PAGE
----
Western Sydney University knew it wanted best-in-class technology and design for its new vertical campus in Sydney, Australia’s Perramatta Precinct, but wasn’t quite sure how to transform their vision into reality. Located in the geographic center of the city, WSU’s new vertical campus was to consist of a 14-story tower that would host thousands of students every day. “The students who study at this new campus will find themselves immersed in one of Australia’s most technologically advanced learning environments,” Kerry Holling, WSU Chief Information and Digital Officer, said. “The campus is a hub of interactive, personalized and networked technologies that are designed to enhance every aspect of the learning experience. It was only fitting that the building’s main lobby feature an information display that is as compelling as the technologies featured throughout the rest of the building.”
The building’s atrium features a dramatic, curved wall right behind the reception area. The original design called for a custom-built digital display that could serve as an eye-catching visual for communicating university news and events, as well as a showcase for students’ work. But the architects did not want a faceted, “fake” curve display, so the idea was temporarily scuttled. That is, until the university was introduced to NanoLumens.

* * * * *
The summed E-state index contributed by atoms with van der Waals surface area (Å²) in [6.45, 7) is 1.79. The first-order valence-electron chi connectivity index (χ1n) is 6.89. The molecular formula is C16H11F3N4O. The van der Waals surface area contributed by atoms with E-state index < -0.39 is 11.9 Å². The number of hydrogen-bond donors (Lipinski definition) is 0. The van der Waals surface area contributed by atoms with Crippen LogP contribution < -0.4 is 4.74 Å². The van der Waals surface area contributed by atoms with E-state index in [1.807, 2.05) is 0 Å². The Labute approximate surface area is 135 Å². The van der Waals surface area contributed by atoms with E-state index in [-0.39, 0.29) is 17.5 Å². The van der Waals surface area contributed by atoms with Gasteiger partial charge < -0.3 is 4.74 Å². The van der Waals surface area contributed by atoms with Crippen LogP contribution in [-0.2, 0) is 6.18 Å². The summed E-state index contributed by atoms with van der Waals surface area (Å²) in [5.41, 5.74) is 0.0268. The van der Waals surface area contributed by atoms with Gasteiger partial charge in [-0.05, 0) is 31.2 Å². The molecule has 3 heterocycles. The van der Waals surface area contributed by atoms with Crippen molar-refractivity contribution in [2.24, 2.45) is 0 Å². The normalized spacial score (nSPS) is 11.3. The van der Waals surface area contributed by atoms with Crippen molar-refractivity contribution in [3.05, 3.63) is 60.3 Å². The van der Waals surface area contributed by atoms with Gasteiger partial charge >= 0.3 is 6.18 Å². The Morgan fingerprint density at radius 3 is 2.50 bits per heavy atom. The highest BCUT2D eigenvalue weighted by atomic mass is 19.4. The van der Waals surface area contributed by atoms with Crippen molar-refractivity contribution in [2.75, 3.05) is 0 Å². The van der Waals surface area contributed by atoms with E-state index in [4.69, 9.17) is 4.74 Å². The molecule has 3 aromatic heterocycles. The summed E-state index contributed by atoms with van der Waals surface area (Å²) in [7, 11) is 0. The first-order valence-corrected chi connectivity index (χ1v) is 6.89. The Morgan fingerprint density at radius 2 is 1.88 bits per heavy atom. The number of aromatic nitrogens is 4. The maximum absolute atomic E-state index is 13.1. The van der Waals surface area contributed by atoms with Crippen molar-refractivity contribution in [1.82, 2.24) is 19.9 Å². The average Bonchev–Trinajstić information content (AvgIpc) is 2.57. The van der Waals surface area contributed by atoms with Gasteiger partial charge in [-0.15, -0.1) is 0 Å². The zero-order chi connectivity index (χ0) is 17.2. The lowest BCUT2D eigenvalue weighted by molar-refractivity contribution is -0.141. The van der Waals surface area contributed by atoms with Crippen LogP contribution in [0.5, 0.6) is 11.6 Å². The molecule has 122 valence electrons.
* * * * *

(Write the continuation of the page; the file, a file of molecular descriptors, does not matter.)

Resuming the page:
Informing and engaging students with campus news and events might seem quite a challenge for many LED display manufacturers, but the A/V consultants at Digital Place Solutions (DPS) were confident that NanoLumens would have just the right solution to meet such a challenge. The result, according to Digital Place Solutions Managing Director, Stephen Rubie, is a stunning NanoLumens ‘true curved’ 4.7mm pixel pitch LED display that flexibly wraps around a curved central wall in the new university campus hub.
The curved NanoLumens display sits directly behind the campus’s information desk and was formed perfectly to fit the architect’s original vision. The display is precisely constructed to match the curve of the wall, delivering the architect’s vision of seamlessly showcasing dynamic images. The display actually curves past 90-degrees, back into an acute angle, allowing exceptional off-axis viewing and colorimetry of the display. The silent display uses low amounts of energy emits very little heat, so the receptionists sitting in front of it are comfortable all day.
Western Sydney University’s new vertical campus is now the technological epicenter of a larger (AU) $2-billion Parramatta Square urban re-development program that will, upon completion, be a blueprint for smart city technology and the benchmark for future development in Parramatta City. “The university and the architects are thrilled with the result,” Holling said.
The special NanoLumens true-curve LED chosen is 4.7mm pitch. The 25’W X 5’H (7.5m X 1.5m) display wraps around a very tight radius, weighs only 749 pounds (350 Kg), is a mere 4-inches deep (100mm), and requires only 2x15 amp circuits to power it. “The entire installation only took three days to complete,” Rubie continued, “and because the display generates so little heat, there was no need to install fans or special ventilation. In fact, people sit all day directly in front of the display.”